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Students in The Immokalee Foundation’s Middle School Summer Academy learned about complicated, delicate ecosystems during a June outing to the CREW Land & Water Trust.

The goal for the visit – part of the foundation’s Junior Academy program – was to introduce young students to various environmental conditions and how scientists work in them. Students learned how experts evaluate environmental health by testing the levels of phosphate, nitrogen and oxygen in water samples, along with other experiments.

Not surprisingly, a field trip in which they trekked through marshy water and used large nets to (temporarily) catch water scorpions, shrimp, tadpoles and bugs drew enthusiasm from the middle-schoolers.

“I liked walking through the deep water,” said Eloy Anzualda III. “I have never done anything like that in my life. It was really cool to see the entire landscape and see where our water comes from.”

“I liked the fact that we had to walk through the water and see amazing orange crickets,” said Daniel Trejo-Garcia.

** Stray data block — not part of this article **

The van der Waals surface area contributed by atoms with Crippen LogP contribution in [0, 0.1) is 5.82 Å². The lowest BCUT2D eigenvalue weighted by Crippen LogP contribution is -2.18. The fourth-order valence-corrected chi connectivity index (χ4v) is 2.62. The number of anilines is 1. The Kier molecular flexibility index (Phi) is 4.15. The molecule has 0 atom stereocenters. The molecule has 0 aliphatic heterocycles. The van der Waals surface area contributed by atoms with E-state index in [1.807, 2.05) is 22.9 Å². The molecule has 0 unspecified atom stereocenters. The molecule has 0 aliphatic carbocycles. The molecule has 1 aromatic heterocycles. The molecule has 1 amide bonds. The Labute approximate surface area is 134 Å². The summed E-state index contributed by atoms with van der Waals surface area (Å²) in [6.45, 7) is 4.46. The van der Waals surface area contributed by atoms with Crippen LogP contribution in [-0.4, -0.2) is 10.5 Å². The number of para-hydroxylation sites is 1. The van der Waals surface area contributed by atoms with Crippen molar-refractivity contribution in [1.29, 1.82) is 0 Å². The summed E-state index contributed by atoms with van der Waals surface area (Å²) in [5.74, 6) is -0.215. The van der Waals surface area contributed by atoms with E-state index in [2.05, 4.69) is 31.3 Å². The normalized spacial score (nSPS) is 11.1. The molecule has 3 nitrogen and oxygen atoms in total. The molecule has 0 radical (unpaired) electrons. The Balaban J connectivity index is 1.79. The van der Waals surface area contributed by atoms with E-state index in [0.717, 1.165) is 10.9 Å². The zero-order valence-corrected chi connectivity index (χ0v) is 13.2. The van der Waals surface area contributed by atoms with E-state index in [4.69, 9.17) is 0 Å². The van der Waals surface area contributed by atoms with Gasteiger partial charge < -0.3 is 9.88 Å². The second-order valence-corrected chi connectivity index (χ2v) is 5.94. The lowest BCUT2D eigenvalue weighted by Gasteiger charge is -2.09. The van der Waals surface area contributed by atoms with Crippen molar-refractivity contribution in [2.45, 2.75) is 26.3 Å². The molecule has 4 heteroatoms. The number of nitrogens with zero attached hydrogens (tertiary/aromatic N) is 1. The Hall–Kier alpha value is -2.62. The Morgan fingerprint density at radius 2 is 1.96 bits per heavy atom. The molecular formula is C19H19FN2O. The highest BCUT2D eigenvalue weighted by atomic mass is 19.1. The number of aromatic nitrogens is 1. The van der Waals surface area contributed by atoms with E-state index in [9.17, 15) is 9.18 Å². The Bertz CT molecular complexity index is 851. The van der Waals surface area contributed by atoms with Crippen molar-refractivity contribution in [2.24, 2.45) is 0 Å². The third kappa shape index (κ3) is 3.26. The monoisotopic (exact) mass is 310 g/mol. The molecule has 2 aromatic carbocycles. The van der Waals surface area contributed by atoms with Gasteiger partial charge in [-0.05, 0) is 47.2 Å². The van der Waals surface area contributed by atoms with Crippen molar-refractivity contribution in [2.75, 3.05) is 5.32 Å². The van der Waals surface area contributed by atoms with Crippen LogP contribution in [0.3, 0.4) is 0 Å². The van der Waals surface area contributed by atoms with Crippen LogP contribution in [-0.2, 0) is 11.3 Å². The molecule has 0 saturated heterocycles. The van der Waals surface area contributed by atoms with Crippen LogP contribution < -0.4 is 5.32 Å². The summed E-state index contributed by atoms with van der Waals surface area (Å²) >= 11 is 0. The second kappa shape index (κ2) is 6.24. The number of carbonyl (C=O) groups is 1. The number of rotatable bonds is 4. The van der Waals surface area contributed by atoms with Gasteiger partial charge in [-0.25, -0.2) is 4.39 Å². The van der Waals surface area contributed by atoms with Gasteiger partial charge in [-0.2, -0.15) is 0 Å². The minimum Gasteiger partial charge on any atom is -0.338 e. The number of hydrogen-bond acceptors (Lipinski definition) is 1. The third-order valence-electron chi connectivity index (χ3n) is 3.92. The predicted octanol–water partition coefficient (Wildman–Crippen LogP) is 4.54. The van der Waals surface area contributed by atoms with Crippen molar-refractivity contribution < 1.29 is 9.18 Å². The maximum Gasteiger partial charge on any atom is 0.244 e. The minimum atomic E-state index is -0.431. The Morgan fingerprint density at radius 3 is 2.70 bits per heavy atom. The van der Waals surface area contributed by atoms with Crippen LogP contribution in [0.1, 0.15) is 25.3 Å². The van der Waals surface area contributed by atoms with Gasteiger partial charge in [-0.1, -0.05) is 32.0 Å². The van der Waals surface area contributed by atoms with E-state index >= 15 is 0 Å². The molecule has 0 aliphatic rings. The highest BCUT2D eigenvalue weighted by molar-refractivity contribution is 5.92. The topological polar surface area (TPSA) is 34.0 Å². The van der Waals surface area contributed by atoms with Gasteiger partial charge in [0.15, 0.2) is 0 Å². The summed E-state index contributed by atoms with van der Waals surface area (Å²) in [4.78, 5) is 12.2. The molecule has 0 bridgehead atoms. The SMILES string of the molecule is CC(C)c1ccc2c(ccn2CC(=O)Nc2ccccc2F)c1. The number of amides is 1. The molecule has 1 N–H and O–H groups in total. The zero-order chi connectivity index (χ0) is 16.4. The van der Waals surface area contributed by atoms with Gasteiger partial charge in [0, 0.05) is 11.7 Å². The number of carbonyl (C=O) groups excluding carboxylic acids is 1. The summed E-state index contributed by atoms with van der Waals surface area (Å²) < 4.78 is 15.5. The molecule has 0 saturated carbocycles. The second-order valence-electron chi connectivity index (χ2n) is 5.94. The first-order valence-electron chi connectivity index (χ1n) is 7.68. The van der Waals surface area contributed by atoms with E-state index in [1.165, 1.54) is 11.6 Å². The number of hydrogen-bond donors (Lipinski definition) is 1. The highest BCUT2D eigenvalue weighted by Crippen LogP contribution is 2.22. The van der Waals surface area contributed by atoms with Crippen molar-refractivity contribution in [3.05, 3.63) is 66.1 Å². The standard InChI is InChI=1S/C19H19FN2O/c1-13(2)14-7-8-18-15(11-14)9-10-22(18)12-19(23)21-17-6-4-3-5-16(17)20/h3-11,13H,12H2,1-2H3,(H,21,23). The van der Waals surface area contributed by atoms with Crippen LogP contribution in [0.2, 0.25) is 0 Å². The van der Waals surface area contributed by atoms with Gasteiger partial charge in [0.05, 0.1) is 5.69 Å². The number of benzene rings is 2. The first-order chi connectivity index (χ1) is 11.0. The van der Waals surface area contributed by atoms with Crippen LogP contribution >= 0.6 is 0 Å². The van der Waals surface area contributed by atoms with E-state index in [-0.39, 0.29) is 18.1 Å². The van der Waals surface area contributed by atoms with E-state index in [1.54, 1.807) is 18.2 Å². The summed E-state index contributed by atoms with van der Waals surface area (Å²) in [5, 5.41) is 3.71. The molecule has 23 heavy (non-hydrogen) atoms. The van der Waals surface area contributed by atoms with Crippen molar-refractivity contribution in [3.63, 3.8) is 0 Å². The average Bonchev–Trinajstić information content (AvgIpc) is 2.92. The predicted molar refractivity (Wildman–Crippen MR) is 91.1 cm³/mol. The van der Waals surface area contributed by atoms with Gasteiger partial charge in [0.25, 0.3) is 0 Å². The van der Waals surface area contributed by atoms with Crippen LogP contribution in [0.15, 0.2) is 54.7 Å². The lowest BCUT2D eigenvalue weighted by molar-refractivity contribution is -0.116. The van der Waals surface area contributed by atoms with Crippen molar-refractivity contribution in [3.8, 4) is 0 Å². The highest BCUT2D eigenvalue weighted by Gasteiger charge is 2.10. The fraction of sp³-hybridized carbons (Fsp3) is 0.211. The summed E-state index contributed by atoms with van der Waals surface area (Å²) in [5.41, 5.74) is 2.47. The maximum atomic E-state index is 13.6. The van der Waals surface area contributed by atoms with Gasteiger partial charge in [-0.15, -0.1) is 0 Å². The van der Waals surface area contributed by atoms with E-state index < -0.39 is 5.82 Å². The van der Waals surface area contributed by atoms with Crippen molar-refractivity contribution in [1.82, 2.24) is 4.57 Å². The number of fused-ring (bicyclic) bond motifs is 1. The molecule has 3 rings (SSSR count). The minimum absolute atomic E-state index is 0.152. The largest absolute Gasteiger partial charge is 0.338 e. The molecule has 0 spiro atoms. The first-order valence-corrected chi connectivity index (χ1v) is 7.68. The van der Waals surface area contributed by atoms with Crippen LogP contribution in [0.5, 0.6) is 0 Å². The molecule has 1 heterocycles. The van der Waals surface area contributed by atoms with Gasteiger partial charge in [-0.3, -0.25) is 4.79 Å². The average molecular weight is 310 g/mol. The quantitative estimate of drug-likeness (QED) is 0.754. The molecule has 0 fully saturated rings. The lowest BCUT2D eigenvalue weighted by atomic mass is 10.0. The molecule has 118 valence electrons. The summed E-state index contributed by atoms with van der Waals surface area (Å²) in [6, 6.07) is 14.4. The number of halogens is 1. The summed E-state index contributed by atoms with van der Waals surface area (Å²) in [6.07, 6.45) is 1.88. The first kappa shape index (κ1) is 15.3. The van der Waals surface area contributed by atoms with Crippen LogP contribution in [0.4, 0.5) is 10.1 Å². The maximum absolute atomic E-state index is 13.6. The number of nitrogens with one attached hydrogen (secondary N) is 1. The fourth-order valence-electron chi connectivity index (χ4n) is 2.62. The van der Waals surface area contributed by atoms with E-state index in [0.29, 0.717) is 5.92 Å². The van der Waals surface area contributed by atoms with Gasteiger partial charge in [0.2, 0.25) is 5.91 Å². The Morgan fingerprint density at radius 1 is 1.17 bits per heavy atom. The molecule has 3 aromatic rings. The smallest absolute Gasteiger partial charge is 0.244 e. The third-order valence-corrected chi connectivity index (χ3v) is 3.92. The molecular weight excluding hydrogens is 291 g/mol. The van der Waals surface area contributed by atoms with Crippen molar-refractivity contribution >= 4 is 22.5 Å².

The creatures also impressed Vanessa Hernandez, who said, “Critter netting was my favorite activity because we got to experience the ecosystem very close up.” Similarly, Alfonso Hernandez said, “I enjoyed the marsh because I got to see where our water comes from and also all the different types of animals in this environment.”

According to Middle School Summer Academy STEM teacher Tyler Wippel, who is also a math teacher at Immokalee Middle School, “The students saw firsthand how they are connected to their environment. We learned about aquifers and ecosystems in our classroom, then bam! They were right in front of us.”

The CREW Land & Water Trust was established in 1989 as a nonprofit organization to coordinate the land acquisition, land management and public use of the 60,000-acre Corkscrew Regional Ecosystem Watershed. CREW is the largest intact watershed in Southwest Florida, straddling Lee and Collier counties. For more information, visit

The Immokalee Foundation provides a range of education programs that focus on building pathways to success through college and post-secondary preparation and support, mentoring and tutoring, opportunities for broadening experiences, and life skills development leading to economic independence. To learn more about The Immokalee Foundation, volunteering as a career panel speaker or host, becoming a mentor, making a donation, including the foundation in your estate plans, or for additional information, call 239-430-9122 or visit


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